N 1, 21.08.1997
INTERESTING FACTS FROM THE HISTORY OF THE TATAR PRESS
(Based on the materials of Ravil Amirkhanov. Tatarstan, N9, 1996)
Volga Tatars had been requesting permission to publish a newspaper since the year 1808, but they were not successful until almost a century later.
The rulers of the Russian Empire, following revolutionary events in 1905, were somewhat shaken by those occurances and permitted the Akhun (a Moslem scholar and cleric) of St.Petersburg Ataulla Bayazitov to finally publish a Tatar-Russian newspaper called “Nur” (“The Beam of Light”).
Bayazitov had initially applied in 1891 for permission to publish a newspaper called “Hafta” (“The Week”). Two years later he again applied to publish a newspaper called “Chishme” (“The Spring”). Although he was a recipient of many Russian high awards and honors he was still turned down.
Russia was not lacking in publications in other languages at that time. Since 1830 “The Farsi News” had been published in Persian. This was supplanted in 1832 by “The News From This Side Of The Caucasus” in Azerbaijani. The year 1870 saw the publication of “The Newspaper Of The Turkestan Area” in Russian and Uzbek. Several other newspapers written in Azerbaijani also appeared later in the Transcaucasus. In 1883 Ismail Gasprinski, a Crimean Tatar, started publishing the newspaper “Terjuman” in the common Turkic language.
Up to 1905, other than the above mentioned and a few more publications in Russia, there were periodicals written in Armenian, Georgian, Moldavian, Lithuanian, Latvian, Polish, Estonian and Finnish. These were in the languages of Christian peoples. We should also add that there were Jewish periodicals too.
Yet, despite all these other publications, why did not the highest educated nationality in Russia receive authorization to publish their own periodicals?
The problem turned out to be that the Tsarist autocracy indeed saw that a major force able to spiritually resist russification and conversion to the Orthodox faith were the Tatars. Their high level of education was pointed out by many sources. For example: “It is difficult to name a nationality in Russia amongst whom there are so many educated people as among the Kazan Tatars” (Ya. Koblov. The Confessional School of Kazan Tatars. 1916, pp 3-4.)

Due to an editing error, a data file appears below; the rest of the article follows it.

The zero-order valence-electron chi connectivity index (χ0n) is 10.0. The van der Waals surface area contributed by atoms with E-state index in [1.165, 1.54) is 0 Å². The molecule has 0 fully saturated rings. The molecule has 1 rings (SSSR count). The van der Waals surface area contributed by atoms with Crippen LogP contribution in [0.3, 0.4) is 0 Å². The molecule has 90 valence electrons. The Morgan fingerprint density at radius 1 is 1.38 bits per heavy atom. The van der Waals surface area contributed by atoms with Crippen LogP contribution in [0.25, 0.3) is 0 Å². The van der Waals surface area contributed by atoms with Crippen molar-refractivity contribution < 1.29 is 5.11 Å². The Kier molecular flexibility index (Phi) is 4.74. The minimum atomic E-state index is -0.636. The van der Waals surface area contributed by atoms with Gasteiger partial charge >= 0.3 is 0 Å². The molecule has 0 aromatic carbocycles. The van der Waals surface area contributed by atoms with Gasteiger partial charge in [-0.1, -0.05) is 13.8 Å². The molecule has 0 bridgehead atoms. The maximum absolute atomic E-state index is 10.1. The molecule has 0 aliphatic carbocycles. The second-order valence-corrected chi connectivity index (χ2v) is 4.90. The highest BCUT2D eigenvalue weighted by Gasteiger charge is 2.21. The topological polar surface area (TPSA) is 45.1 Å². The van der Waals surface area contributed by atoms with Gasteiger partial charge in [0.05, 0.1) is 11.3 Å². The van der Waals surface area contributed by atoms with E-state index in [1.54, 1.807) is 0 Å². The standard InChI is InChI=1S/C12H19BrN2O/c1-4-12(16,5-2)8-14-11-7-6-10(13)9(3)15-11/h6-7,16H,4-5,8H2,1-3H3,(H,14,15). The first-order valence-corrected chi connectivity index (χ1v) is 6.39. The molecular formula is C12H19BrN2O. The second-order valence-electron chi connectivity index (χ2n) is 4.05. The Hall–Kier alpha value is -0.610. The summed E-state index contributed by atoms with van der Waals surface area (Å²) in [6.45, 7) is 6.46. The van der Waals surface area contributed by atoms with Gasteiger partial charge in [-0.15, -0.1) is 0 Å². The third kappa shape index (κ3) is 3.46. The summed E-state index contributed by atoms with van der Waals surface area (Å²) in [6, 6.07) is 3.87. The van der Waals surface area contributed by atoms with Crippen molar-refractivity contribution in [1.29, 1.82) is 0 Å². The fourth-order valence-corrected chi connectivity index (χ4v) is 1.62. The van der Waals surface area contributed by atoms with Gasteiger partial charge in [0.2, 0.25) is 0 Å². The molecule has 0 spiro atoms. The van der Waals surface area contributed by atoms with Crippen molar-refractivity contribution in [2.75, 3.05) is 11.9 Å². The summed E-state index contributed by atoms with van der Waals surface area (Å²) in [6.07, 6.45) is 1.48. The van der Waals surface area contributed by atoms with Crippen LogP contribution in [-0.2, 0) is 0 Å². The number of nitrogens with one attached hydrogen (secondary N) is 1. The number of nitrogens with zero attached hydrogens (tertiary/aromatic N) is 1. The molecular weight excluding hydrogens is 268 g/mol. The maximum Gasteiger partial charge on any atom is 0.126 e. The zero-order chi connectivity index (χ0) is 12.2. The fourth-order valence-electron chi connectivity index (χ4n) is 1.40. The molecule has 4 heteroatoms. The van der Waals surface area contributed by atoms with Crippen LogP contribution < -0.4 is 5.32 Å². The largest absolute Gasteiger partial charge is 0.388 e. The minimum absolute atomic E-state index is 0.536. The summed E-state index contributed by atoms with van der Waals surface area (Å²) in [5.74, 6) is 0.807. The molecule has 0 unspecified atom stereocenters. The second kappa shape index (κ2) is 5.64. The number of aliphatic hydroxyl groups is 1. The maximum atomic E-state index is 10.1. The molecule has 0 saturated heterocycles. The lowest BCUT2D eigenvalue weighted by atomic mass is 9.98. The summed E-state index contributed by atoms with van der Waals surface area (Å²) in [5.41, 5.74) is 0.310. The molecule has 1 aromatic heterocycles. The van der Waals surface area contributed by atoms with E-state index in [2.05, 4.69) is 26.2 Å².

To justify the initial refusals of the Tatar applicants they give such reasons as: “The developement of literature and periodicals to be written in Tatar for the non-Russian people inhabiting Russia would hardly serve the aims of approachment and merging of these tribes with the Russian people; Tatars love their religion and their language more than the other people inhabiting Russia; Tatars resist merging with the Russian people the most. The developement of literature in their language might only wake up national self-consciousness among the non-Russian peoples, and moreover, wake up Tatar political dreams” (State Archive of Russian Federation, fund 16, inventory 12, case 14, page 10).
A similar reason was used for a refusal as late as 1903: “A newspaper in Tatar, satisfying the natural curiousity of Tatars and giving them all the necessary information about the life of the... society, will eliminate the necessity of learning the state language (Russian) by Tatars and it will promote national separatism rather than the cultural merging of Tatars with the Russian inhabitants” (Central State Archive of Republic of Tatarstan, fund 1, inventory 4, case 1103, page 5).
Although almost every Tatar now speaks Russian, the russifiers did not accomplish all their cherished goal of “merging”. Still, their achievement was that one and a half million Tatars do not now speak Tatar at all. Their ultimate achievement would have been to deprive another 5-6 million more Tatars of their native language.
To tell the truth, a century or two ago their “dreams” had a ruder and more sinister character. For example, in 1735 a tsarit official, I.K.Kirillov, in his memorandum on fighting Islam cynically offered to send the Bashkirs and the Mishars to military service at the border wars in Orenburg: “...Although they will be sent there not for a long time, what time they will stay there for this time their wives will be without children, and who gets killed, won't come back at all. This policy was used towards Tatars as their service in the times of the wars with Sweden, Poland and Turkey, when they were always sent before the troops to get lost” (The materials on the history of Bashkir ASSR. - M.-L., 1949, v.III, pp. 493-494).
In 1737 the Russian Senate made an edict about a poll-tax, it prescribed “take twice as much bread from Tatars and other aliens as compared to what is taken from Russians, because, as it is known, they live in rather good and fertile grain growing places, and so they can easily bear this tax.” (The Complete Set of Laws, v.IX, N72 44).
Apparently the process of eliminating 'aliens' was neither easy nor economically efficient since they payed much more taxes than the Russians themselves. Therefor the policy of russification and conversion to the Orthodox faith was considered more “reasonable”.
The government, having seen how successful were the Tatar schools organized in village mosques, decided that Russian-Tatar colleges should also be opened . The Minister of National Education, Prince Tolstoy outlined that: “The aim of educating all the aliens living in our country should be that of their russification and their merging with the Russian people” (The Agricultural Question and the Peasant Movement in Tataria in the XIX century - M.-L., 1936, pp 281-285).